Wednesday, June 17, 2009

INFO: To rehearse, or not to rehearse?

Traditionally speaking, rehearsals are a time to introduce families and friends, and spend time with those who are more intimately involved in a ceremony. From a practical standpoint, rehearsals allow you to work out logistics, anticipate problems and calm nerves.

WHAT - Definition of REHEARSAL - “The act of practicing in preparation for a public performance, or a detailed enumeration or repetition of actions.”(Merriam-Webster Dictionary)

At a minimum, the goals of a rehearsal are to:
1) Experience a no-pressure trial run of the ceremony. Test the sequence of events.
2) Foresee potential problems and address concerns.
3) Assess location and environment, such as the position of the sun or times of the tides; foot traffic and parking; need for signage, etc.
4) Prepare participants. Determine positions at beginning, during and at end of ceremony.

WHO - All participants of a ceremony are usually present at a rehearsal. This includes attendants, ushers, officiants and any additional parties such as children and other family members. Adjunct participants, such as musicians or photographers, may also be included.

WHY - Rehearsal goals include anticipating problems or concerns; practicing choreography; determining logistics; familiarizing participants with the unfamiliar; and calming nerves. There are many more traditional and pragmatic reasons for a rehearsal, as it is an opportunity to:

  • Get to know the ceremony, participants and venue.
  • Establish cues and pace. Who does what, when? How far apart will people walk and stand?
  • Evaluate visibility. Use this time to work out placement of objects, equipment, props and people.
  • Prepare children, people with special needs, animals, etc.
  • Soundcheck and evaluate acoustics. Is amplification or a microphone required? Does a waterfall need to be turned off?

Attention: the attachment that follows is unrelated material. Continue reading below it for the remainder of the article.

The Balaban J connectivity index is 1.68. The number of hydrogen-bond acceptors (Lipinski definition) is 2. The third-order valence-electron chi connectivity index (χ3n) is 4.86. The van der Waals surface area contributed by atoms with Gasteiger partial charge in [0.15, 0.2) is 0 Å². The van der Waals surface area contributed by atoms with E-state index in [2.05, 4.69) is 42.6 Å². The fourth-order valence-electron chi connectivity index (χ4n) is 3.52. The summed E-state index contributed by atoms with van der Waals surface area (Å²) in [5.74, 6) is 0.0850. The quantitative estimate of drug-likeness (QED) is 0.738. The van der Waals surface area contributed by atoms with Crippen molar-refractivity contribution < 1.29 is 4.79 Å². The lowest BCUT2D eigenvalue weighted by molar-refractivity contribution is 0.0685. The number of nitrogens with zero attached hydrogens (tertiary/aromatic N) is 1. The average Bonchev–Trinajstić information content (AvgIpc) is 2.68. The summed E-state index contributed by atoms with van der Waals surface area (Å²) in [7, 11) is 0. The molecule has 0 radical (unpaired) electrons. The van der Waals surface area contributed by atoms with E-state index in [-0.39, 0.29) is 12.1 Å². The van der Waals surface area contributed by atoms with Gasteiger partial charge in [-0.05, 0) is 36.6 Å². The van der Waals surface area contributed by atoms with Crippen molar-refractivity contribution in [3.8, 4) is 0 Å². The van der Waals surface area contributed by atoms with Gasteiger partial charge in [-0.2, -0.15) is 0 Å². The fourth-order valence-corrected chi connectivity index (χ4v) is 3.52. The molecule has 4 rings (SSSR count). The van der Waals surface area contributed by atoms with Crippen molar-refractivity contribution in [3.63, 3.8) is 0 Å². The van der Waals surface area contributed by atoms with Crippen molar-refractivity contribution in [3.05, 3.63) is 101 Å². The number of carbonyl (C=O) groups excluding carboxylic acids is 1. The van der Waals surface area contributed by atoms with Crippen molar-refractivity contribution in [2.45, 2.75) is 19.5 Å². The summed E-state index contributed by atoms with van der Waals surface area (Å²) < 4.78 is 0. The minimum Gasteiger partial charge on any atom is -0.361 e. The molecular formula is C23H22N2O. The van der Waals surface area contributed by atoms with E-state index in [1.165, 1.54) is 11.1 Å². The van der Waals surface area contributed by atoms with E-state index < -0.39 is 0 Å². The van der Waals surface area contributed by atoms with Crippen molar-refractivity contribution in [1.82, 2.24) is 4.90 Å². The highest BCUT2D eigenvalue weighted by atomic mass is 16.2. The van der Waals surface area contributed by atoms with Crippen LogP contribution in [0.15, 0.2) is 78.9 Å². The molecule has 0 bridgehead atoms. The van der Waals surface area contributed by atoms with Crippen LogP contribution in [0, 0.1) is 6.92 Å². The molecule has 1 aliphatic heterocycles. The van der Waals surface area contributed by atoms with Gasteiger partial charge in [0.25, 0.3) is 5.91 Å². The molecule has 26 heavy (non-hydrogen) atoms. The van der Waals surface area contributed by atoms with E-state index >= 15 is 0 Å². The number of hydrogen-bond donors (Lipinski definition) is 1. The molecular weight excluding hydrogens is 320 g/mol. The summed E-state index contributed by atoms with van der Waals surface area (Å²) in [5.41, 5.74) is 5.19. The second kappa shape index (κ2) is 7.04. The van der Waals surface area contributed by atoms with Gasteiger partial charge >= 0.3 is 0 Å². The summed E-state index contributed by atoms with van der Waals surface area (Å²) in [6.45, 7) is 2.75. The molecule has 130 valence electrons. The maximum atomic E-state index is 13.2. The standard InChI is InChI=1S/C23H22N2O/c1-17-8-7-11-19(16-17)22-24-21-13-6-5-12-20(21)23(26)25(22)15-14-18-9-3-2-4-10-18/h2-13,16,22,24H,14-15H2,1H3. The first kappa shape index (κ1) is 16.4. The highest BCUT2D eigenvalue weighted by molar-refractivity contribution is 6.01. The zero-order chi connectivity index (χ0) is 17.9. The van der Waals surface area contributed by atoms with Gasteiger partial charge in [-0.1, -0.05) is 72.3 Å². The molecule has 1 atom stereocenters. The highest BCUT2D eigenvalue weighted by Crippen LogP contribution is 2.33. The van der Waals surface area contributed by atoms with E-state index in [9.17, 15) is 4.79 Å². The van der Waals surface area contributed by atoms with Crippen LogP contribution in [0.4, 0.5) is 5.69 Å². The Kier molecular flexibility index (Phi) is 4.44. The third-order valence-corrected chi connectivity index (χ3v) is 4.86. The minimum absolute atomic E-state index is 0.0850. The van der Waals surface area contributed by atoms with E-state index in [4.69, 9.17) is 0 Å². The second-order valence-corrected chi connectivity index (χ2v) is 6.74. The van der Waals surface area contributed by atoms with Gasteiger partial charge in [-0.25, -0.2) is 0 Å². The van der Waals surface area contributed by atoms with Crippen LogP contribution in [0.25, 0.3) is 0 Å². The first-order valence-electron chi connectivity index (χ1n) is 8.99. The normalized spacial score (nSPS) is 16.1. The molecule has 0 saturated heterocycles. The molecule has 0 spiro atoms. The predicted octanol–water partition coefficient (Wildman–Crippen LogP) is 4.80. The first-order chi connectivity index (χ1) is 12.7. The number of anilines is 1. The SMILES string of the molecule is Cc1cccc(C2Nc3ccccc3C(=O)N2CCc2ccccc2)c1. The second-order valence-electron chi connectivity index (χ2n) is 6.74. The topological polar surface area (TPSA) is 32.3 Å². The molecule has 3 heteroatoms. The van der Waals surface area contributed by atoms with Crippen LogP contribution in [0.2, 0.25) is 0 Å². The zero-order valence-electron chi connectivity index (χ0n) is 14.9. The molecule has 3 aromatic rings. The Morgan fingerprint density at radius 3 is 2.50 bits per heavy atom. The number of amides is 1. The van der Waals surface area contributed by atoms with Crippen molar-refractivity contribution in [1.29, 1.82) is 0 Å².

• Ask questions!

WHERE - Rehearsals are ideally held at the location or venue of the actual event. However, the location can be recreated or approximated almost anyplace convenient to the participants.

WHEN - Rehearsals are scheduled near the event date and time, to best recreate or approximate conditions of the actual event.

HOW - Officiants, hosts or masters of ceremony usually lead rehearsals. Many event planners and coordinators are available for rehearsals, but sometimes require an additional fee. Assertive, trusted and/or organized family members may also run rehearsals.

Feasibility – Are you planning your ceremony from abroad? If you are traveling specifically for the ceremony, you may not have the time or resources for a rehearsal. Are you budget-conscious? Some locations and professionals may charge extra for a rehearsal.
Availability of participants – Work, travel and other obligations may dictate who is able to attend the rehearsal.
Availability of venue – Some locations have a limited schedule of days/times set aside for rehearsals.

Ceremonies with a small number of participants (especially those without children or elderly) do not always require a rehearsal. Simple, straightforward ceremonies (those without additional elements such as rituals or readings) also may not need to rehearsed. However, be sure to at least visit the location of the ceremony prior to the event, and assess the situation to consider the variables outlined above!

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